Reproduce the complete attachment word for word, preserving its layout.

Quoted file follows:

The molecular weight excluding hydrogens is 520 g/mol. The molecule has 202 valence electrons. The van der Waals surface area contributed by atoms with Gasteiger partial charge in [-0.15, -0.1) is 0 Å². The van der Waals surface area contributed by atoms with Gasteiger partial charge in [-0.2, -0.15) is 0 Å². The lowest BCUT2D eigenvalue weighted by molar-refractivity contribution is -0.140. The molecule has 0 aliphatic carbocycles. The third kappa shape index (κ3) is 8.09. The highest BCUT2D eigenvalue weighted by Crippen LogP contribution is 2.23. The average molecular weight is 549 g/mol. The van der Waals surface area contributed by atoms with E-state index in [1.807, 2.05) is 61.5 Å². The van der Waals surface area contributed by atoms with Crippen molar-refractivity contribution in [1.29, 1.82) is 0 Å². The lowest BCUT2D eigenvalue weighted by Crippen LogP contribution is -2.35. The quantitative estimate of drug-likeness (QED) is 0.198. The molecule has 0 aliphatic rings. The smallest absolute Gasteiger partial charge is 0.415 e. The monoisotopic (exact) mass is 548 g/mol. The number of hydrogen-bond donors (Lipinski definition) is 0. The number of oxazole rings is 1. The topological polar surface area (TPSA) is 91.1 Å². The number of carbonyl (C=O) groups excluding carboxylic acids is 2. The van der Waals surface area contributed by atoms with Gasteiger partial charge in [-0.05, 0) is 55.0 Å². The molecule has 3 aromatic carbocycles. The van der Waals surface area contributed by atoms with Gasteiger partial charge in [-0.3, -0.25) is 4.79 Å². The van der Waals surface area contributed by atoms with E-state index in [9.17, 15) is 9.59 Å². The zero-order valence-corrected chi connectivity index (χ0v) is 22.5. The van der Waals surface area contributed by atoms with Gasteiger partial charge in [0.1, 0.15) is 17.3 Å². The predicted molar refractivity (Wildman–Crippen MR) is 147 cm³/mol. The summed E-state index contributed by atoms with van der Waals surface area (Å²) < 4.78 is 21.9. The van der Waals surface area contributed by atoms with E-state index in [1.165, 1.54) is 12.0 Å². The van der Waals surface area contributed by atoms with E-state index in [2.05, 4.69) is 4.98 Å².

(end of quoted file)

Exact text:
The molecular weight excluding hydrogens is 520 g/mol. The molecule has 202 valence electrons. The van der Waals surface area contributed by atoms with Gasteiger partial charge in [-0.15, -0.1) is 0 Å². The van der Waals surface area contributed by atoms with Gasteiger partial charge in [-0.2, -0.15) is 0 Å². The lowest BCUT2D eigenvalue weighted by molar-refractivity contribution is -0.140. The molecule has 0 aliphatic carbocycles. The third kappa shape index (κ3) is 8.09. The highest BCUT2D eigenvalue weighted by Crippen LogP contribution is 2.23. The average molecular weight is 549 g/mol. The van der Waals surface area contributed by atoms with E-state index in [1.807, 2.05) is 61.5 Å². The van der Waals surface area contributed by atoms with Crippen molar-refractivity contribution in [1.29, 1.82) is 0 Å². The lowest BCUT2D eigenvalue weighted by Crippen LogP contribution is -2.35. The quantitative estimate of drug-likeness (QED) is 0.198. The molecule has 0 aliphatic rings. The smallest absolute Gasteiger partial charge is 0.415 e. The monoisotopic (exact) mass is 548 g/mol. The number of hydrogen-bond donors (Lipinski definition) is 0. The number of oxazole rings is 1. The topological polar surface area (TPSA) is 91.1 Å². The number of carbonyl (C=O) groups excluding carboxylic acids is 2. The van der Waals surface area contributed by atoms with Gasteiger partial charge in [-0.05, 0) is 55.0 Å². The molecule has 3 aromatic carbocycles. The van der Waals surface area contributed by atoms with Gasteiger partial charge in [-0.3, -0.25) is 4.79 Å². The van der Waals surface area contributed by atoms with E-state index in [9.17, 15) is 9.59 Å². The zero-order valence-corrected chi connectivity index (χ0v) is 22.5. The van der Waals surface area contributed by atoms with Gasteiger partial charge in [0.1, 0.15) is 17.3 Å². The predicted molar refractivity (Wildman–Crippen MR) is 147 cm³/mol. The summed E-state index contributed by atoms with van der Waals surface area (Å²) < 4.78 is 21.9. The van der Waals surface area contributed by atoms with E-state index in [1.165, 1.54) is 12.0 Å². The van der Waals surface area contributed by atoms with E-state index in [2.05, 4.69) is 4.98 Å².